WHILE this year’s Haj will again be marked by a limited number of pilgrims, the Saudi government’s decision to allow women to perform the rite without a mahram (male guardian) is indeed a major step forward. Though many schools of thought — including the Jafari, Shafi’i and Maliki fiqhs — already allowed women to proceed for Haj without a mahram, the Hanafi school, which is followed by the majority in Pakistan, does not. While people are free to act upon the juristic rulings of their respective schools, the Saudi decision definitely makes it easier for women without male relatives wanting to perform the pilgrimage to do so. Earlier, many women wishing to go for Haj who were not able to travel with husbands, sons, brothers or other close male relatives were barred from performing this important tenet of the faith. However, prospective women pilgrims will have to hold off on their plans for now, for the kingdom has, for the second straight year, announced that only Saudis and resident foreigners will be able to perform Haj due to the Covid-19 pandemic. The Saudi government has said 60,000 people will be allowed to perform Haj this year.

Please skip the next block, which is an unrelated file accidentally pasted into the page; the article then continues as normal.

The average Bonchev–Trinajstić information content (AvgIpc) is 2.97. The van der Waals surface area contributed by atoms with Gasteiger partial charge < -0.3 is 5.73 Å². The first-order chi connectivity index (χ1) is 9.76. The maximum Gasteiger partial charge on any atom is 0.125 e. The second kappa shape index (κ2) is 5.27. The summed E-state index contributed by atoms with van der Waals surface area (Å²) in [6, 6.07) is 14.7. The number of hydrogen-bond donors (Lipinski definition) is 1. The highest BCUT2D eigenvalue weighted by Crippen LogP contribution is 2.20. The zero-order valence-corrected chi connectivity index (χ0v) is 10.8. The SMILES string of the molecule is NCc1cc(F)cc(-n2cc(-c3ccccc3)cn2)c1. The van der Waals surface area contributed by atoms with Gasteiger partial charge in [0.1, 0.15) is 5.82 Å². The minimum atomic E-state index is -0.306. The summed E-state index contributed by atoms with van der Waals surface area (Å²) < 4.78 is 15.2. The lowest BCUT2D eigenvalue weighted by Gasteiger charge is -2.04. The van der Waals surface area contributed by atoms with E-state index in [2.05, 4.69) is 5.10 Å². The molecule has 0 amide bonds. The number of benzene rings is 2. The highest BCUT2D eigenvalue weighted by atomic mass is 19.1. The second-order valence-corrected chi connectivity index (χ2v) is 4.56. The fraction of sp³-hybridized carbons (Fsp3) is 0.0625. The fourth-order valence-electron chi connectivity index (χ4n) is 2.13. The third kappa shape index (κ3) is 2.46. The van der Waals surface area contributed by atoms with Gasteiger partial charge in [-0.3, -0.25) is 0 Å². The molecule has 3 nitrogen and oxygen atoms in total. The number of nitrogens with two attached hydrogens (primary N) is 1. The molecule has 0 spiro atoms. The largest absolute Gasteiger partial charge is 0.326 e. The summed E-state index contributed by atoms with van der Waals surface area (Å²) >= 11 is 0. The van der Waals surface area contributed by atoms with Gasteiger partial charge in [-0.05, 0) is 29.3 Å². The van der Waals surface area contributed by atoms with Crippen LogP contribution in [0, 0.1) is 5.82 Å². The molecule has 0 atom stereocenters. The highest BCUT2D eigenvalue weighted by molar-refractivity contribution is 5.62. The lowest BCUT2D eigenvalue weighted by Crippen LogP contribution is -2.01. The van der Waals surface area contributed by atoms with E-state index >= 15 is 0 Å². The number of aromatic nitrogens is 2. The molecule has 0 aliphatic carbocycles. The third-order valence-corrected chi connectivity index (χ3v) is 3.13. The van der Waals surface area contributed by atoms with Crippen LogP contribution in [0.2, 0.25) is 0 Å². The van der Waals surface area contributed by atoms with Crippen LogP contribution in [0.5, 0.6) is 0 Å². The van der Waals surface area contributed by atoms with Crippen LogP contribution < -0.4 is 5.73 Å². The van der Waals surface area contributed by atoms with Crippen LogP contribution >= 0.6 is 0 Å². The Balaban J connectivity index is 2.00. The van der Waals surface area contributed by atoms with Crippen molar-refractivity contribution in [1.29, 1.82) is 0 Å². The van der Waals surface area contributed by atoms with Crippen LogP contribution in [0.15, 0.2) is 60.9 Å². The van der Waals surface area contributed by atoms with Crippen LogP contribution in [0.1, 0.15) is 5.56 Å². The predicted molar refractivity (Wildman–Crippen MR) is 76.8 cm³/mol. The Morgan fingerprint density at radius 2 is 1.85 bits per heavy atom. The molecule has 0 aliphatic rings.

Over the last few years, Saudi Arabia has begun to lift the many curbs it had placed on women’s social freedoms in a campaign overseen by Crown Prince Mohammed bin Salman. The removal of the mahram clause for women pilgrims is part of this series of events. Regarding the overall Haj situation, it is indeed a point of concern that the Muslim world’s most important annual event has had to be scaled down again. Where once millions from across the world were able to participate in Haj, now only a few thousand from within the kingdom will do so. However, the need to protect people from Covid-19 has necessitated the decision, and it is hoped that with increased vaccination worldwide and a decrease in cases, foreign pilgrims will once more be allowed to perform Haj.
Published in Dawn, June 16th, 2021